A few days ago, I wrote a post about zooms versus primes for people learning photography. Over on DPR, David Braddon-Mitchell posted something that I really liked. Oh, you caught me; probably one of the reasons that I like it is that the writer agrees with my point of view. However, I think his post was eloquent and authentic, and, with his permission, I reproduce it here.
I started practicing photography seriously as a graduate student, back in the 1980s.
I started with an OM camera and a pair of Sigma zooms. Sigma zooms weren’t great back then, but that wasn’t the problem. The problem was that I didn’t have a clue about perspective or composition. I’d set the camera up on a tripod, or hold it, in the most convenient position, and then compose by zoom.
Nothing in my photography improved until I started getting a bunch of OM Zuiko primes.
They forced me to learn about the perspectives and the images I made improved by leaps and bounds. Probably the IQ improved too, but really that was not the important part! Now in fact I was motivated by that – I bought those primes because I expected better IQ and faster apertures. But neither the IQ improvement nor the faster apertures and shallower DOF were important parts of the huge improvement. It was the discipline and the learning.
In principle one could say to someone (I recall a friend saying it to me “use your zoom like a set of primes”) just lock your zoom ring on different settings each day with gaffer tape, and learn that setting. But in reality almost no-one ever will do it (I didn’t, anyway). Just some bizarre fact about human psychology. I’m also guessing that few people today will be persuaded to use primes for the learning experience. In fact today, as back in the 80s, I’m betting the same thing will often happen – people will get primes because of GAS lust for higher IQ, but in the process actually learn some photography.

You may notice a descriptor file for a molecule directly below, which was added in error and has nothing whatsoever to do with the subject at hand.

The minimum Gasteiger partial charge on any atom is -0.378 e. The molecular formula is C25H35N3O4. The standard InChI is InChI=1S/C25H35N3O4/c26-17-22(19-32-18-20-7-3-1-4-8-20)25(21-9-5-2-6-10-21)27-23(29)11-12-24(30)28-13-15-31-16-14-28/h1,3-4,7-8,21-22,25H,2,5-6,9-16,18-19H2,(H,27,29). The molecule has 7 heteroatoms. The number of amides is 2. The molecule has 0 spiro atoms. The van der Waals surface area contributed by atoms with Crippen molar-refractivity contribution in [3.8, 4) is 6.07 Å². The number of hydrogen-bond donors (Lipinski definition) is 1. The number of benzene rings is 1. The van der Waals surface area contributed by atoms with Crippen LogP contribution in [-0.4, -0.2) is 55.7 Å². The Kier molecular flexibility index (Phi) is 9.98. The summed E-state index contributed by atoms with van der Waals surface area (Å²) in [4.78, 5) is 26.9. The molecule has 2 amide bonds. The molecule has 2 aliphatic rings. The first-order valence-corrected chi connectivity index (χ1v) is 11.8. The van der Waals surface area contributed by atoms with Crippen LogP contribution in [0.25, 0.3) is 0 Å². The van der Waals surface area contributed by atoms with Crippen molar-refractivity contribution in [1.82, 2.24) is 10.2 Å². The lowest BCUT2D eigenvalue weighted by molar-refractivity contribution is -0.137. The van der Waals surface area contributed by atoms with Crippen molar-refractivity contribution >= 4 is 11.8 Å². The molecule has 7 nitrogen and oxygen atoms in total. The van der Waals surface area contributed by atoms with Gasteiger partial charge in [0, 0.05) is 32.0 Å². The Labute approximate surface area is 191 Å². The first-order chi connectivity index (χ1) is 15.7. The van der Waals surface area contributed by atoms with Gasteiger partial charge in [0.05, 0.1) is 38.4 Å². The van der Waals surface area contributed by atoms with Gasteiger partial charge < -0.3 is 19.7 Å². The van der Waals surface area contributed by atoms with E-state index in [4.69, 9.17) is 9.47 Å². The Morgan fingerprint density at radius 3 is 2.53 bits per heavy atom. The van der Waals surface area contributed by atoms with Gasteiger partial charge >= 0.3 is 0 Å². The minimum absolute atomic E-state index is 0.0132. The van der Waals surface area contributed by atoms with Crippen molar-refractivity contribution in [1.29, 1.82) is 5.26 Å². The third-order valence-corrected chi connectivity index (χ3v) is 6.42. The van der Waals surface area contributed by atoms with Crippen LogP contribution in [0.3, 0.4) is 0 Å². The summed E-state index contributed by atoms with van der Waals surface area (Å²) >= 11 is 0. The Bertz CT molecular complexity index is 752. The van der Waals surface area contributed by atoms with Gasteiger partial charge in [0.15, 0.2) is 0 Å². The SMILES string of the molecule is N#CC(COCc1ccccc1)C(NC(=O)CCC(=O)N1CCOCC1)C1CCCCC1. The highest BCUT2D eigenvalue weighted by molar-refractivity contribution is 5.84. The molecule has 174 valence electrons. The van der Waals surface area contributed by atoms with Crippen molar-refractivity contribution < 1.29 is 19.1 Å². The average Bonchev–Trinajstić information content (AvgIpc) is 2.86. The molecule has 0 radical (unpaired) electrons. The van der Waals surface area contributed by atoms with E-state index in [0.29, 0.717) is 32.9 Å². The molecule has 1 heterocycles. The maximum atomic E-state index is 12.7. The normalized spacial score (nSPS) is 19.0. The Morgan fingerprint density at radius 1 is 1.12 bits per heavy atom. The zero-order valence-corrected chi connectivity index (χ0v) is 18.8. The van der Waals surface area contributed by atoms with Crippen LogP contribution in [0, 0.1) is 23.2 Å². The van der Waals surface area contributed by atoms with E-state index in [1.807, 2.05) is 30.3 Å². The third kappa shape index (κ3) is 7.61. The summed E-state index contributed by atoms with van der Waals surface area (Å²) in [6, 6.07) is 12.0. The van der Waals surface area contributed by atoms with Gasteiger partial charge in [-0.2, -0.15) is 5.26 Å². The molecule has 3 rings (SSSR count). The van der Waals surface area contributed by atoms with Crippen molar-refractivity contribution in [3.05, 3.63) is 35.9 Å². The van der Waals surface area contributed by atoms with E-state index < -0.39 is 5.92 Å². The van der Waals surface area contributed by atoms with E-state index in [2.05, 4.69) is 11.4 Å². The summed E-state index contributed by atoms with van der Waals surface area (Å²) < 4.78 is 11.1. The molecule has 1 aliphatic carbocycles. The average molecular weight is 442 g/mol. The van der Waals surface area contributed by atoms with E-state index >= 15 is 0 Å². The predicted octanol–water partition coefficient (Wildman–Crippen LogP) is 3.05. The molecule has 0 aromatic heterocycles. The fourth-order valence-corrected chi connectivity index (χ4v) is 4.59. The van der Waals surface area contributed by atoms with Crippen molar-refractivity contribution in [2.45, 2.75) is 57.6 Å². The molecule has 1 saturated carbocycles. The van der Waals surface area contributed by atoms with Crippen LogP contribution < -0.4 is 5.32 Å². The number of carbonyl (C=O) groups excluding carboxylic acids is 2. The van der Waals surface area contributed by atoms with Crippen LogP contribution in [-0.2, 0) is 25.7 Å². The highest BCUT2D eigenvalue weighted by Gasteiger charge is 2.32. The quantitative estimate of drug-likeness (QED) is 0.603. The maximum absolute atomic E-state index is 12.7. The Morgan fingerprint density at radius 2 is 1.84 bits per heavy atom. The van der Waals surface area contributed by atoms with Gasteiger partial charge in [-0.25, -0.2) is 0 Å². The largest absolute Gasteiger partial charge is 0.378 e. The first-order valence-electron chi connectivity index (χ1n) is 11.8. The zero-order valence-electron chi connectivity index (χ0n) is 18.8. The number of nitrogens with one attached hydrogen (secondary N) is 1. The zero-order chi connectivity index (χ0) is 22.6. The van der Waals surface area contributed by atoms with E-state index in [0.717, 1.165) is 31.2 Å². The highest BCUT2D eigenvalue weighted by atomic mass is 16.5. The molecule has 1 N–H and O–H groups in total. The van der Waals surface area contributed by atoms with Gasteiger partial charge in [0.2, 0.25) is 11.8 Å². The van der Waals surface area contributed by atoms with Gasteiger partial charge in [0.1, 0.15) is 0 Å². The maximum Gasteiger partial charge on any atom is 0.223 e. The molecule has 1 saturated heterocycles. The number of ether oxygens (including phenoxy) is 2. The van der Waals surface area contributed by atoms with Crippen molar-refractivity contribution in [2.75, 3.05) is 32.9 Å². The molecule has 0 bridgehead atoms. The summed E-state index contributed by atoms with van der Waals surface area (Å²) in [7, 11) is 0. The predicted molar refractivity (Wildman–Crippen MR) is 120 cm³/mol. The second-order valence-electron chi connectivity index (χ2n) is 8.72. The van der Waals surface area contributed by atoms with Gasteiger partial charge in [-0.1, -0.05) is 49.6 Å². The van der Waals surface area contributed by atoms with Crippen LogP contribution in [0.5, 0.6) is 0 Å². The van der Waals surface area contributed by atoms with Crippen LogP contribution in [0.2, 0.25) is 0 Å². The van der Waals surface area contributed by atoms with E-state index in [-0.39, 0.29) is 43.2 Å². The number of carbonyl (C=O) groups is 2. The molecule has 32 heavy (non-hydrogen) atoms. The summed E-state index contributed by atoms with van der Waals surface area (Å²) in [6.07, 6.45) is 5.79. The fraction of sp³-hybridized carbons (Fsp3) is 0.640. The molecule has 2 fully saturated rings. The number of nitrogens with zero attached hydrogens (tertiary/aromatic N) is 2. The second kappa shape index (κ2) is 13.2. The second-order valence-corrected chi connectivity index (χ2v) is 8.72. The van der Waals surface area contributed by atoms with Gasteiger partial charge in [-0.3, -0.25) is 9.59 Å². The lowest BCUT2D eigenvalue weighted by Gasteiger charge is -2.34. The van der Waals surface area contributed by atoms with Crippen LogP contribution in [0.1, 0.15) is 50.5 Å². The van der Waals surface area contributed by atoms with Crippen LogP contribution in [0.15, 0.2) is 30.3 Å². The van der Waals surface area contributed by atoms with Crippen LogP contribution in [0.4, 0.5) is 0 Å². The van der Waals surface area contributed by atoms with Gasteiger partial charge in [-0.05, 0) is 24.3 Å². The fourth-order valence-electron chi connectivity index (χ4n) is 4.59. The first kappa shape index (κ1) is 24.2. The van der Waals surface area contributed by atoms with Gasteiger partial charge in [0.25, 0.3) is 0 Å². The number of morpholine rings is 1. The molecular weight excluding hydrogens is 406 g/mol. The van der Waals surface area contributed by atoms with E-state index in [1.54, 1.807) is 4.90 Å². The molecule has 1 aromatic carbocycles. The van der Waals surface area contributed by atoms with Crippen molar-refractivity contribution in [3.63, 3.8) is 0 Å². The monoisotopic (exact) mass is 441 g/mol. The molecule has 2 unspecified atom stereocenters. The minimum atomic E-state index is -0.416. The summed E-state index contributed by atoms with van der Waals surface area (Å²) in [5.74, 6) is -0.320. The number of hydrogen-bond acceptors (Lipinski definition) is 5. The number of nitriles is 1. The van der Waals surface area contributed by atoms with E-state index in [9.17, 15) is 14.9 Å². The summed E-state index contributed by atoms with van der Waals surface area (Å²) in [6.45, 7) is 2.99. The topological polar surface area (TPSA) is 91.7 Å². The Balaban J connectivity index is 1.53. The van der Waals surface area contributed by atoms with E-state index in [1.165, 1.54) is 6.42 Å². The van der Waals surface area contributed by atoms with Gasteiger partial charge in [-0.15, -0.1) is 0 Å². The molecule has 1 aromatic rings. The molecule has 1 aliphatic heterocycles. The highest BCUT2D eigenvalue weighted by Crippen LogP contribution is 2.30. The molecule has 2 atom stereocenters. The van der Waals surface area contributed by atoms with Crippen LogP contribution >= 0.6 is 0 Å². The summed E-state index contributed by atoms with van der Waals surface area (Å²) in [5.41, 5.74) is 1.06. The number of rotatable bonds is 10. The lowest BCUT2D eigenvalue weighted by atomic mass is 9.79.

I still almost always use primes. If I were a professional that had to get certain specified images and might miss them in a lens change, I’d probably use a bunch of f2.8 zooms. But I’m not. I make images for my satisfaction and to show friends and peers. I can afford to take it carefully, and perhaps sacrifice getting some images for getting better ones when I do. That’s the luxury of the amateur. Our aim is only to get great images (not that I often succeed!). The professional has to get certain images, even if they are only good.